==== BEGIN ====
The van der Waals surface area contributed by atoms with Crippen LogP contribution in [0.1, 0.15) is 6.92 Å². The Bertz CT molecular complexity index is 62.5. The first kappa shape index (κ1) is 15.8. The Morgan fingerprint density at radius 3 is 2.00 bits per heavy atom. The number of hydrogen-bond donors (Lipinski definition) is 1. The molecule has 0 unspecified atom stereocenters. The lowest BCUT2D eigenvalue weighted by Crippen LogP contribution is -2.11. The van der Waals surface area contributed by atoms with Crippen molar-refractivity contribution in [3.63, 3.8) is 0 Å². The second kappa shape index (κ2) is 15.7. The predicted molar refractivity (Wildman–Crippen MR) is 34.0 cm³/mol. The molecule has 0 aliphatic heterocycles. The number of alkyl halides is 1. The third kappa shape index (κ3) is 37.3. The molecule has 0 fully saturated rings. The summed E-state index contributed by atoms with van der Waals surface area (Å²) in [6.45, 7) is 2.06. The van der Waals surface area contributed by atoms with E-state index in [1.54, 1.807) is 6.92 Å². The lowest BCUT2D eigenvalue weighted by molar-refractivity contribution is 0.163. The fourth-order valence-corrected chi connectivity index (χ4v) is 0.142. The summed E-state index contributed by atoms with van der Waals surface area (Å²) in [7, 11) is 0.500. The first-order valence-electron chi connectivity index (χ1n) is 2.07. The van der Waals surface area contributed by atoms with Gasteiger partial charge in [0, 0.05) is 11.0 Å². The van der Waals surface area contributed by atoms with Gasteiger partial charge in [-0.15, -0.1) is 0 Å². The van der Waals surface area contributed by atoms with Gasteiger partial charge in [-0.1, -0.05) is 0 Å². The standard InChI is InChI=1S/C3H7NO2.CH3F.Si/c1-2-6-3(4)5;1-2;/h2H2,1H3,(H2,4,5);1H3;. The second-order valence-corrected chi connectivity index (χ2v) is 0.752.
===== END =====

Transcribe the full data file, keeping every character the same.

The van der Waals surface area contributed by atoms with Crippen LogP contribution in [0.1, 0.15) is 6.92 Å². The Bertz CT molecular complexity index is 62.5. The first kappa shape index (κ1) is 15.8. The Morgan fingerprint density at radius 3 is 2.00 bits per heavy atom. The number of hydrogen-bond donors (Lipinski definition) is 1. The molecule has 0 unspecified atom stereocenters. The lowest BCUT2D eigenvalue weighted by Crippen LogP contribution is -2.11. The van der Waals surface area contributed by atoms with Crippen molar-refractivity contribution in [3.63, 3.8) is 0 Å². The second kappa shape index (κ2) is 15.7. The predicted molar refractivity (Wildman–Crippen MR) is 34.0 cm³/mol. The molecule has 0 aliphatic heterocycles. The number of alkyl halides is 1. The third kappa shape index (κ3) is 37.3. The molecule has 0 fully saturated rings. The summed E-state index contributed by atoms with van der Waals surface area (Å²) in [6.45, 7) is 2.06. The van der Waals surface area contributed by atoms with E-state index in [1.54, 1.807) is 6.92 Å². The lowest BCUT2D eigenvalue weighted by molar-refractivity contribution is 0.163. The fourth-order valence-corrected chi connectivity index (χ4v) is 0.142. The summed E-state index contributed by atoms with van der Waals surface area (Å²) in [7, 11) is 0.500. The first-order valence-electron chi connectivity index (χ1n) is 2.07. The van der Waals surface area contributed by atoms with Gasteiger partial charge in [0, 0.05) is 11.0 Å². The van der Waals surface area contributed by atoms with Gasteiger partial charge in [-0.15, -0.1) is 0 Å². The van der Waals surface area contributed by atoms with Gasteiger partial charge in [-0.1, -0.05) is 0 Å². The standard InChI is InChI=1S/C3H7NO2.CH3F.Si/c1-2-6-3(4)5;1-2;/h2H2,1H3,(H2,4,5);1H3;. The second-order valence-corrected chi connectivity index (χ2v) is 0.752.